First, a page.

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Amazing Things Animals Can Do With Their Heads

Some animals can do amazing things with their heads and faces. Many such feats have only been recently documented by science.

Limpets Use Their Tongues Like A Jackhammer



Limpets are small, sturdy aquatic snails. Like more commonly known animals, the limpet has the gastropod equivalent of a tongue—a radula. A limpet’s radula is forested with spiky projections for scraping algae. The appendage also doubles as jackhammer. It’s used to rasp cozy alcoves into rocky surfaces for the limpet to inhabit. It helps that limpet teeth are nearly indestructible and have recently been labeled as the strongest biological material known to man. When researchers atomically deconstructed the adamantium-like teeth in the lab, they found them studded with goethite nanofibers, giving them a consistency tougher than Kevlar. This unmatched tensile strength allows the limpet to constantly chew rocks without any damage to its teeth.

Moles Have Stereoscopic Smelling



A mole’s nose is the only body part that it isn’t ashamed of. In spite of overwhelming blindness and inadequate tactile sensitivity, common moles excel at locating food sources. Trained rats have previously been coerced into stereo smelling to detect air currents, but such a strange ability had never been observed in the natural world. It’s a novel find, implying that other champion sniffers (like dogs) may be benefiting from the same technique.

Vibrating Mosquito Probosces Inspire New Types Of Painless Needles



The mosquito proboscis, nature’s most annoying appendage, has finally become useful by inspiring a new breed of painless hypodermic needles.

The King Of Saxony Bird-Of-Paradise Is The King Of Eyebrows



The oddly named King of Saxony bird-of-paradise is the owner of the animal kingdom’s most glorious eyebrows. These erectile appendages, called wires, don’t really do anything other than look good and have only evolved to their current state because females consistently mate with males that have the beefiest brows. During their intricate mating procedures, Kings also employ aggressive head-ruffling, haphazard wire-waving, and a weird pumping motion most accurately described as twerking.

Pink Underwing Moth Young Wear A Literal Skullcap

Pink Underwing


A pink underwing moth’s smooth blandness belies the deeply disturbing foulness of its adolescence. The horrible larva starts out hideous enough and then develops into a repulsive, skull-faced demon. Circular spots mimic the appearance of large, ever-seeing eyes, while a row of white splotches below gives the fearsome appearance of teeth. Its actual head is slightly well-guarded, being curled up within its poo-colored mass of flesh. However, it’s all a bluff. Even though the larva is decked out in scary face paint, it’s entirely harmless and is actually a strict herbivore. The animal itself is completely defenseless.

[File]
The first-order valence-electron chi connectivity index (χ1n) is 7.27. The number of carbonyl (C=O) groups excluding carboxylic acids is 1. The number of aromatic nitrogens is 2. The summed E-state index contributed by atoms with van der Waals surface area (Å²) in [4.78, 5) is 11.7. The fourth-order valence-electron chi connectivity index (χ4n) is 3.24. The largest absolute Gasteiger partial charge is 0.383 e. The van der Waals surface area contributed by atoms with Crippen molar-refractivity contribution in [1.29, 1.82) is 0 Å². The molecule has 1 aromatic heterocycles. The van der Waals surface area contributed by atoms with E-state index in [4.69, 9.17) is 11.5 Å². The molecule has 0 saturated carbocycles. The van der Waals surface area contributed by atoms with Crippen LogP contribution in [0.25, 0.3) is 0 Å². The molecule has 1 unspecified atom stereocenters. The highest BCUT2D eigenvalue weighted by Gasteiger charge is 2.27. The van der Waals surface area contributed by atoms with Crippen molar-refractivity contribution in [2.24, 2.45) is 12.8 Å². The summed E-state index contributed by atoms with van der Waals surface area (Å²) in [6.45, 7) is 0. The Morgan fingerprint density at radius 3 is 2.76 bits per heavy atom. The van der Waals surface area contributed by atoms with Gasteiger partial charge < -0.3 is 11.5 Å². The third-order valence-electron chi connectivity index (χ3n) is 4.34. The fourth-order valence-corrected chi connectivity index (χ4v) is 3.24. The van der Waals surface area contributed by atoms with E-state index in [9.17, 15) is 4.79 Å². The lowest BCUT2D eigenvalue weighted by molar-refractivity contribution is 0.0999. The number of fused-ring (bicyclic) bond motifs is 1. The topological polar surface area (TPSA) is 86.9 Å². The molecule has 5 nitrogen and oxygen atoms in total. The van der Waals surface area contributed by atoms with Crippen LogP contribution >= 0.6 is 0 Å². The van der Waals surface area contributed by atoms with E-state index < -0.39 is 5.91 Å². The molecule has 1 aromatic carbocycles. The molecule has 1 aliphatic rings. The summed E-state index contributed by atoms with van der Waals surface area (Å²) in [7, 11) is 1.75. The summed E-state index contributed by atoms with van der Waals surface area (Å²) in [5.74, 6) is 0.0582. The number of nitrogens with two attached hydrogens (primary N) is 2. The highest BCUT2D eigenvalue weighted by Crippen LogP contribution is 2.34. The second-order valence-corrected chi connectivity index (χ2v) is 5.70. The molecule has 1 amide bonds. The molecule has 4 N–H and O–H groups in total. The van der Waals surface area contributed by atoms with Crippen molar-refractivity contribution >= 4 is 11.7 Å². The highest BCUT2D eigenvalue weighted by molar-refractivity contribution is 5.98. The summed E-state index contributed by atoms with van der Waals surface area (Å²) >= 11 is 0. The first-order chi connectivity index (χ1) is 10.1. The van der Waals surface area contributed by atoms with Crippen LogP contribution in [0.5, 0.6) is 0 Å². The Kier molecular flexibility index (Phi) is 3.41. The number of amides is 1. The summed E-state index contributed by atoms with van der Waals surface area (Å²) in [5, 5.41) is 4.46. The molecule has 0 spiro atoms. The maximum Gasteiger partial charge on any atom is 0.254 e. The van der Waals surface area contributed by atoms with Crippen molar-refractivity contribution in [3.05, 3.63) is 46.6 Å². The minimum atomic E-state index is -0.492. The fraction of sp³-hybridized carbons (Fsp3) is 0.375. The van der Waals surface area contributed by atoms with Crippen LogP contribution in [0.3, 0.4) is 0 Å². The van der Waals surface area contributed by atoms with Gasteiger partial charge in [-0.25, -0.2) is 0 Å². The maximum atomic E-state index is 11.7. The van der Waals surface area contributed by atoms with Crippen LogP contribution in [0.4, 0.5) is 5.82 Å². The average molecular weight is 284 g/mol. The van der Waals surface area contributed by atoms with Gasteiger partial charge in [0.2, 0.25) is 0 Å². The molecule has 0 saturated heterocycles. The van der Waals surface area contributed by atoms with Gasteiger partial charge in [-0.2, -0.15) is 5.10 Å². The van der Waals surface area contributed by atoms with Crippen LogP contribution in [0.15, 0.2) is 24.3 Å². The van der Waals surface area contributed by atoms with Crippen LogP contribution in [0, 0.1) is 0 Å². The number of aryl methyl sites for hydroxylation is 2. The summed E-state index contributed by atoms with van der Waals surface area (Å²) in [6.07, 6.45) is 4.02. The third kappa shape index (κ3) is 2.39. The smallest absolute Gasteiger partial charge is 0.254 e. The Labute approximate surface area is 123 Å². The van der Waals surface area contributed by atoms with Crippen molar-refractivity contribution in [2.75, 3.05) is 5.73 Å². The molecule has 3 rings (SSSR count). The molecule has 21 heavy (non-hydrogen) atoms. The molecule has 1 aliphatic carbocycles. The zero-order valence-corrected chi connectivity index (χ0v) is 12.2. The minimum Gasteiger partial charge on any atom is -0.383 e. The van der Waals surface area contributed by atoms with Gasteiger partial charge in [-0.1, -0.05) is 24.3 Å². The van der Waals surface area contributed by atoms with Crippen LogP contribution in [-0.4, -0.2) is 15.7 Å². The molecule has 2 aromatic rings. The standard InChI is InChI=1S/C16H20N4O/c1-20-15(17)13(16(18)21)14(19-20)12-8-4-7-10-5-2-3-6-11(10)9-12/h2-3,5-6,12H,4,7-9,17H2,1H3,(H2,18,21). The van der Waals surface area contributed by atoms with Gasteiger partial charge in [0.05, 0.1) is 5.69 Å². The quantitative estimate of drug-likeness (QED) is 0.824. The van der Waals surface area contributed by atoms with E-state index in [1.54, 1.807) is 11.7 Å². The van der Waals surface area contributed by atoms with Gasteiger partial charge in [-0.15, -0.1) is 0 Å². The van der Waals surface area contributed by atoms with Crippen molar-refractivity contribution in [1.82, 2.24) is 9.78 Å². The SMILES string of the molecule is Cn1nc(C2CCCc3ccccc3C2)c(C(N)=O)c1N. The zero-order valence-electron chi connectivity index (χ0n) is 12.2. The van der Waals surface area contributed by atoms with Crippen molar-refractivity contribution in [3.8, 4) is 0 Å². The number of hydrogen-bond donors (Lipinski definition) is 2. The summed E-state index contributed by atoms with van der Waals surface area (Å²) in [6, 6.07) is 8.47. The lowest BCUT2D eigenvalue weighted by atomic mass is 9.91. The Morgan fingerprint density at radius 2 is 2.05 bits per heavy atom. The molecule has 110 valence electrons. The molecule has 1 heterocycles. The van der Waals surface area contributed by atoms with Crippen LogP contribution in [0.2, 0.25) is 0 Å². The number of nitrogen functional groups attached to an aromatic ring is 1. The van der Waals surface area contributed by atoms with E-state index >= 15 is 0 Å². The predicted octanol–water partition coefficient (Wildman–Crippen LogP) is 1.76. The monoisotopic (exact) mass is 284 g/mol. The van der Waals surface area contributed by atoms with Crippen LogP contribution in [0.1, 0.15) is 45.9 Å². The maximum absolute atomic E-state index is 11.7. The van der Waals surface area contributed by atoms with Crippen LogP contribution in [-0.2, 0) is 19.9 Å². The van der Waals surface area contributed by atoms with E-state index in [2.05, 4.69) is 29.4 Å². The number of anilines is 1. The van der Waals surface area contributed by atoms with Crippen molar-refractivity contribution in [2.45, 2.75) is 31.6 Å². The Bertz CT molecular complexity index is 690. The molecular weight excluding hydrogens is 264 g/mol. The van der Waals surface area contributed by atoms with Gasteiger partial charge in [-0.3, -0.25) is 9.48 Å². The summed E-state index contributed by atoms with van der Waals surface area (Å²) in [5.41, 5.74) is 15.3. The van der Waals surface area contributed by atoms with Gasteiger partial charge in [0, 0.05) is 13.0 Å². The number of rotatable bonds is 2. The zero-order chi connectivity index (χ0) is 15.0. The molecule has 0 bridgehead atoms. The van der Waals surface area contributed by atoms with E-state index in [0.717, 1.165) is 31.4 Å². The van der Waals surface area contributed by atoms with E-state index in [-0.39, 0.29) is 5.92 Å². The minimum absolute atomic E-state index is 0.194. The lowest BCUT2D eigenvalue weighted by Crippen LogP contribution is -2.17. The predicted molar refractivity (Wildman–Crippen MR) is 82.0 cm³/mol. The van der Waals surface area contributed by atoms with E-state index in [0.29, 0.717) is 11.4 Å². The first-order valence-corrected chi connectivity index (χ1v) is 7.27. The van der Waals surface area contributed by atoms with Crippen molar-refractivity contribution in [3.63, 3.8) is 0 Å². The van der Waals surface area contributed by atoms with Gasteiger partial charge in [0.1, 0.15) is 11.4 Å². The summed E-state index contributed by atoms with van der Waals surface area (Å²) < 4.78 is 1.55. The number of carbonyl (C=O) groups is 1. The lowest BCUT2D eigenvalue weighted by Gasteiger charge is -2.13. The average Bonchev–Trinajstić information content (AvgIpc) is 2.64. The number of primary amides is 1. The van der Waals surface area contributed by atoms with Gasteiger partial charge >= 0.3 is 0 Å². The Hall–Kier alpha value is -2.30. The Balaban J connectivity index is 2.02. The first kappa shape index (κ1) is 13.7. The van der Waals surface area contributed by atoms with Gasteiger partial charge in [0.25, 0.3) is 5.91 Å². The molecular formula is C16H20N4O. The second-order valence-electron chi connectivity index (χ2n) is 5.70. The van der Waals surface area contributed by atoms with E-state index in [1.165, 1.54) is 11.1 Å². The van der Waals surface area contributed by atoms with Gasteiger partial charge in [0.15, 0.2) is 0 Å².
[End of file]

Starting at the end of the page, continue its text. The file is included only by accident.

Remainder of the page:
The Pinocchio Lizard

Pinocchio Lizard


The Anolis proboscis, or Pinocchio lizard, gave researchers a nice surprise when it was unexpectedly found in an Ecuadorian cloud forest. Having feared it to be extinct, ecological bounty hunters from Tropical Herping; searched for three years before serendipitously finding one asleep on a branch. It was actually still quite a feat, since searches were carried out by night; the lizard is far too good at camouflaging itself during daylight. It also lives very high off the ground in the most inaccessible strata of trees. The distinctive horn is possessed only by males, who are known to articulate their enlarged stumps quite suggestively at females. Only time will reveal the evolutionary purpose of the horn, a rare feature found on only two other types of South American lizard.

Monkeys Use Faces Like Name Tags



Monkeys boast the most colorful faces in the mammal kingdom, and they’re not just for show. Like humans, they discern friend or foe by facial features, which have evolved to be especially distinctive under the selective pressures of keeping a tight-knit community. Researchers liken the phenomenon to a primitive, simian Facebook. The increasingly intricate markings are used as biological name tags to differentiate family members from other closely related individuals. An Old World monkey’s social status is reliably predicted by its face.

Venomous Frogs

Venomous Frogs


The hateful Greening’s frog does head butting to its enemies to turn them into submission like a drunken soccer hooligan. This odd and novel form of envenomation is possible thanks to numerous venom-dispensing barbs on the frog’s skull. The Brunos’ casque-head frog also possesses this ability, making these feisty specimens the only two venomous frogs ever documented. A single gram of Brunos’ casque-headed frog juice, on the other hand, could lay down 300 men.

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